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Walden Statement on DEA OIG Report on Opioid Crisis Response


Report Repeatedly Cites SUPPORT Act to Address Findings

WASHINGTON, DC – Energy and Commerce Committee Republican Leader Greg Walden (R-OR) released the following statement on the report from the Drug Enforcement Administration (DEA) Office of the Inspector General (OIG) detailing the regulatory and enforcement efforts to control the diversion of opioids.

“As this report notes, the landmark legislation Congress passed last year to combat the opioid epidemic – the SUPPORT Act – gives added tools to DEA to increase their enforcement efforts. For instance, the SUPPORT Act reduces the number of illegal opioids and excess prescription opioids, promotes data-sharing to address overprescribing, and increases some of DEA’s authorities to combat the opioid epidemic.

“This report also complements our investigation’s findings about DEA not fully using and improving the ARCOS database, the internal discord at DEA, and the decline in the use of immediate suspension orders. Furthermore, I’d like to commend the Trump administration – and former Attorney General Jeff Sessions, in particular – for ordering the DEA to change the quota requirements to look at overall demand versus an automatic increase to meet production levels,” said Walden.


The Committee-led SUPPORT for Patients and Communities Act (SUPPORT Act) was signed into law on October 24, 2018. This legislation represents the largest Congressional effort to combat a single drug crisis in history.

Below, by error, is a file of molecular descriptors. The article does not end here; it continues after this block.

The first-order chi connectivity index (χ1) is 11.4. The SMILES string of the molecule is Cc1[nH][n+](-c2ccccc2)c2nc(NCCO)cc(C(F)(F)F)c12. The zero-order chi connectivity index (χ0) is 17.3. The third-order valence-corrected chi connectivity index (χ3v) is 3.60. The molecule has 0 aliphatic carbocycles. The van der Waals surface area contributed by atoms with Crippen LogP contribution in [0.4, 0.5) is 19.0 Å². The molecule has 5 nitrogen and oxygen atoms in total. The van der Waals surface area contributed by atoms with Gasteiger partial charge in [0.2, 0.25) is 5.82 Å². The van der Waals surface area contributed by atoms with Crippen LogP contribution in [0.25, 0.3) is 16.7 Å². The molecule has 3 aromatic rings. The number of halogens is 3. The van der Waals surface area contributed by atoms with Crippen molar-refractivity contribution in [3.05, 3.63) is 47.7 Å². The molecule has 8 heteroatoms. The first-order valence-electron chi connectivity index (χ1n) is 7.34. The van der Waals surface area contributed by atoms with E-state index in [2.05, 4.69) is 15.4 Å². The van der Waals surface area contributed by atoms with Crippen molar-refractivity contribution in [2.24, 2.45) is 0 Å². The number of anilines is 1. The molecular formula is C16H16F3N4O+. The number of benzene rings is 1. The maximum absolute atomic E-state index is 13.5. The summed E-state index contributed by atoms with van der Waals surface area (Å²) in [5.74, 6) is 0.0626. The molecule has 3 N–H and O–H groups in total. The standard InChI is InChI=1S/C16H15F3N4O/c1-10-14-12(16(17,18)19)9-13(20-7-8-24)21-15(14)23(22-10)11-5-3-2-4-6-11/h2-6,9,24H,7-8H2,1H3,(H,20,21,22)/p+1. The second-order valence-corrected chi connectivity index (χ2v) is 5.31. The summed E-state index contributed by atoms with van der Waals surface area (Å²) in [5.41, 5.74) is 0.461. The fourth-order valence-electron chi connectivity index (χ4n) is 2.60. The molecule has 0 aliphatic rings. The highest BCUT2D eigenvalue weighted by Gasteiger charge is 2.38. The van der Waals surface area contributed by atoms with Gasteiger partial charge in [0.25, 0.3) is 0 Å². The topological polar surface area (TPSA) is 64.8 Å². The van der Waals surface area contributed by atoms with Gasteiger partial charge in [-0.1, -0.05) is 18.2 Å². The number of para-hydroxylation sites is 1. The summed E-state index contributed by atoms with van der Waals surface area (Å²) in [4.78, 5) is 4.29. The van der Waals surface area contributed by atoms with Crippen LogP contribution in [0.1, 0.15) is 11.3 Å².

Last year, the committee released a report summarizing its findings after concluding its bipartisan investigation into allegations of opioid-dumping in West Virginia. The report detailed numerous warning signs and red flags missed by wholesale drug distributors and the DEA that contributed to the worsening of the opioid epidemic in West Virginia. The committee’s investigation, which included a targeted review of ARCOS data in West Virginia, recommended that DEA work to establish a data platform to provide more real time data to registrants.

The OIG report specifically cites the SUPPORT Act and details how implementation of the law may help address the troubling findings.

From the report (p.33):

“We note that in October 2018 Congress passed the Substance Use–Disorder Prevention That Promotes Opioid Recovery and Treatment for Patients and Communities Act (SUPPORT Act), which contains multiple provisions requiring consultation between HHS and DEA. For example, the SUPPORT Act requires HHS, in consultation with DEA, to develop national milestones to measure their success in curbing the opioid epidemic, to report on the impact of federal and state laws and regulations on opioid prescriptions, and to recommend additional steps to limit the over-prescribing of opioids by medical practitioners. The SUPPORT Act also requires DEA to work with HHS to develop special registration procedures for telemedicine. Later in this report, we discuss additional requirements that the SUPPORT Act directed at the Department of Justice and DEA.”

Press Release